Lent: Why We Fast

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My daughter recently asked me why she couldn’t have something she wanted. Her reasoning was that she liked it, therefore, she should be able to have it. I told her that just because you like something doesn’t mean it’s good for you.

And that reminded me of old episodes of Star Trek that I saw as a kid. They had, on their ships, technology that could materialize any food for you just by asking for it. On the face of it, that technology seems like it would be an indisputable good.

But, as we all know, there is good nutrition and bad nutrition and many of us, if we have unlimited access to bad nutrition, won’t be able to resist that temptation and this would be the danger in this kind of technology.

At least right now, food costs us something and we have limited resources to access it. So, we have to balance our need for the nutrition that we need and the garbage that we desire with our limited financial ability to dedicate to either one. That puts somewhat reasonable limits on our bad food intake which when combined with our own will-power is a helpful limitation.

But the kind of technology that exists in Star Trek would erase those limitations which would inevitably mean that obesity and the ill effects of eating things we shouldn’t would skyrocket. #dadjoke

And this should force us to confront something. Why is it that something that is undeniably good, the ability to feed everyone who needs it, is a potential danger to the health of so many people, if not everyone? The only reasonable answer is, because human beings, are dysfunctional, or broken, or fallen. We are masters of spoiling a good thing.

And this is true for so many things. We learn to fashion tools with our hands so we use that ability to instead make instruments of war. We learn to build impressive structural wonders and we use them to sacrifice innocent people for our pious bloodlust. We learn to find ways to distribute vital information to the masses either through the printing press or the internet and instead we use it to fixate all our attention on Kardashian posteriors.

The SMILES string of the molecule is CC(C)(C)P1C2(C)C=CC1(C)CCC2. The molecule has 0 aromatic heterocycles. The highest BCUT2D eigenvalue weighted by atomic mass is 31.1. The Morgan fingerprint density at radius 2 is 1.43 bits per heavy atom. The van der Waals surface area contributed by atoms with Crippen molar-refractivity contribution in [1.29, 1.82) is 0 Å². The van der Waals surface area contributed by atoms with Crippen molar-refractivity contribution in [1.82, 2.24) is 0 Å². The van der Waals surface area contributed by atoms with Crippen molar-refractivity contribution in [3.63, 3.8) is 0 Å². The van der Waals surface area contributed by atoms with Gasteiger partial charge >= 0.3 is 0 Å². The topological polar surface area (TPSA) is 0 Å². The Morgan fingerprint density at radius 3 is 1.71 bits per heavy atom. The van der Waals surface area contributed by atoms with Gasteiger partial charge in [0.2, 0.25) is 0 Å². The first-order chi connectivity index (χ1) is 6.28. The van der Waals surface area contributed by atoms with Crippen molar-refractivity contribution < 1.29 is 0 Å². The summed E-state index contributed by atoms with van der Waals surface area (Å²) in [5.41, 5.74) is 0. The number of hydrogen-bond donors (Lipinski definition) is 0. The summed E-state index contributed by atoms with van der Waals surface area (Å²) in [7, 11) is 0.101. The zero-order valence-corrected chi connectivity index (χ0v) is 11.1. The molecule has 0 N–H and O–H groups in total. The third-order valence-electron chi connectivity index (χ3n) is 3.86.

Kurt Vonnegut said it succinctly when he said: “I thought scientists were going to find out exactly how everything worked, and then make it work better. Scientific truth was going to make us so happy and comfortable. What actually happened was that we dropped scientific truth on Hiroshima.”

And very few people seem to appreciate the fact that whenever we are able to access something that could be used for good, we also have the potential to use it for ill… and we pretty much always do to some degree.

For generations, Christians and the Church have been telling us to limit our access and consumption of certain things and that just because something is new and shiny, it doesn’t mean it will be good for us and all the while the Church has been denounced as anti-progressive for issuing these cautions.

Often, it’s not because the Church doesn’t believe that many of these things have good qualities or potential, but rather because they can be dangerous in the hands of those who are not fit to use them: namely us.

And the reason is because we lack good judgement and self-control. So, as a remedy the Church has always prescribed fasting. It’s a kind of overcompensation to fix that lack of self control so that you can become the kind of person that can wield good things without risk of contaminating them.

A good example of this is the astronauts on the space station. When they persist in an environment with zero gravity, their muscles become weakened because they don’t have to resist the pull of gravity the way we on the surface do. So, they have to overcompensate with excessive exercise to find some equilibrium.

This is what fasting does for Christians. We don’t do it because we think that some good thing like food or technology are bad. We do it because we recognize that we are bad and need to overcompensate to become good.

Heaven, I imagine will be a state of being in which nothing is withheld from us but only because we will have become perfectly good. As long as we are not perfectly good we can’t have unlimited access to good things without the potential of being injured by it or corrupting it. And I think we would be well served by reclaiming an appreciation for the fact that we are broken or fallen and this means we should be careful about what good things we allow ourselves access to.

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